As someone who has sold a lot of businesses and bought a few myself I look at business valuation very seriously from both sides of the equation. To me, the only “real” value of a business is determined by what the market will bear in getting an actual deal done.The rest is just BS and making people feel good but it doesn’t jibe with reality and I don’t think it helps in the long run.
There are all kinds of fancy ways to value a business (many of the m which overvalue it and many of them provided by accountants!), but to me it is immaterial if there is no actual buyer willing to pay that price. I agree with the article below to the extent that many valuation models are not realistic and not a true market value.
They have an interesting take on how to value a company that will most likely help you see things from a different perspective and maybe push your efforts in a new direction. At the very least using their valuation method may open your eyes to some critical numbers in your business you hadn’t considered before.If you don’t have the ability to generate these numbers for your business, you should be calling your san diego bookkeeper right now!
I don’t think you could sell the business based on these numbers in most cases but it would certainly go a long way toward helping you justify a valuation at the high end of the more traditional scales when negotiating with a serious buyer.
PS– if you are interested in finding out the current market value of your business, and how to increase it, give us a call!
Measures like Price-Earnings Ratio and EBITDA multiples are just gross generalizations of the value of your business. Here’s how to determine the real value.
Estimating the value of your business is usually calculated through measures such as earnings, EBITDA, and “comp” multiples. But if you’re trying to maximize the value of your business, the most accurate metric is customer value. Specifically, the value of your business is best measured by the aggregate value of your customers.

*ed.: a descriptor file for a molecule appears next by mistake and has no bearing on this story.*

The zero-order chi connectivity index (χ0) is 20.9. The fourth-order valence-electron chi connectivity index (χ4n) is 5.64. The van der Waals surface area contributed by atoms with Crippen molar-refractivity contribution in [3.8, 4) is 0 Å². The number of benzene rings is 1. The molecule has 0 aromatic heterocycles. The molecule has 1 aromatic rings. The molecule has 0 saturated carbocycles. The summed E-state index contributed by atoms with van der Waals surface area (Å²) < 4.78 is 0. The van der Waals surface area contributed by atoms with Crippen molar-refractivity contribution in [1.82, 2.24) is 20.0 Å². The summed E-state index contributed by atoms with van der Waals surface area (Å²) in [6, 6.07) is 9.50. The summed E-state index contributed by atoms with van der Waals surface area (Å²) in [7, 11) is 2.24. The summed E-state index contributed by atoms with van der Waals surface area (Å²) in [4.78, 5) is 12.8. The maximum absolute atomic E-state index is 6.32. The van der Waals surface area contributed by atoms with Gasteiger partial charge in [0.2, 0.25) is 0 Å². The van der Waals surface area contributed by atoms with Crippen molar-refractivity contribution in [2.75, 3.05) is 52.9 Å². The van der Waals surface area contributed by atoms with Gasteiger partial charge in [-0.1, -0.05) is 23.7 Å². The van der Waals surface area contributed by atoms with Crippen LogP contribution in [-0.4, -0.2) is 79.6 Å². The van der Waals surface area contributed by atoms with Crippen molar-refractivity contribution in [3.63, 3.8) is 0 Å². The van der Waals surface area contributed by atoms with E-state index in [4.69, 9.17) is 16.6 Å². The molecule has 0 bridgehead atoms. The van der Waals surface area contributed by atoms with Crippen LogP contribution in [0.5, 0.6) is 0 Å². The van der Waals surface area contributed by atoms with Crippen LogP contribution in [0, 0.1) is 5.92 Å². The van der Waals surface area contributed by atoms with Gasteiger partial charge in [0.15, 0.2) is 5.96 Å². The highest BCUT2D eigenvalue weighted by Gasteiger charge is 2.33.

Finance theory tells us that the value of your business is equivalent to future cash flows, discounted back to today at the cost of capital. This is true. But how do most bankers, valuation experts, and business owners arrive at this valuation? They typically take the most recent year’s cash flows, or an average of the prior few years’, and project them into the future.
This is simplified further by use of “multiples,” or a multiple of current year cash flows used to approximate the present value of future cash flows. Since cash flow varies greatly from year to year at most businesses, EBITDA (earnings before interest, taxes, depreciation, and amortization) is often used as a more stable proxy for operating cash flow.
But as a CEO or business owner, you don’t need this level of accounting precision to value your business. You understand that your business is worthless if customers are not willing to pay (and continue to pay) for your product or service. Fortunately, you can use this concept to calculate the value your business. Here is the basic concept:
- Calculate the lifetime value (or more specifically, the estimated future cash flow) of each of your customers or customer segments. Follow the methodology we outlined in our recent article.
- Estimate the value of entering new customer relationships or customer segments, then discount the figure by a large factor, say 20 percent, to adjust for the probability of success.
- Add the value of each customer or segment, including the discounted value of potential new customers.
For most businesses, this figure will closely approximate the value of your business. For high-growth businesses, where current year cash flows are not a driver of future cash flow potential, this may be a better methodology. Surely, Facebook and Groupon are not being valued in the financial markets based on current year cash flows. Instead, analysts are calculating the potential value that their current and future customer base could create.
More importantly, valuing your business based on the value of customers is actionable. As a management team, it’s easy to see how to improve the value of the business by improving the value of your customer base. This calculation helps get you there.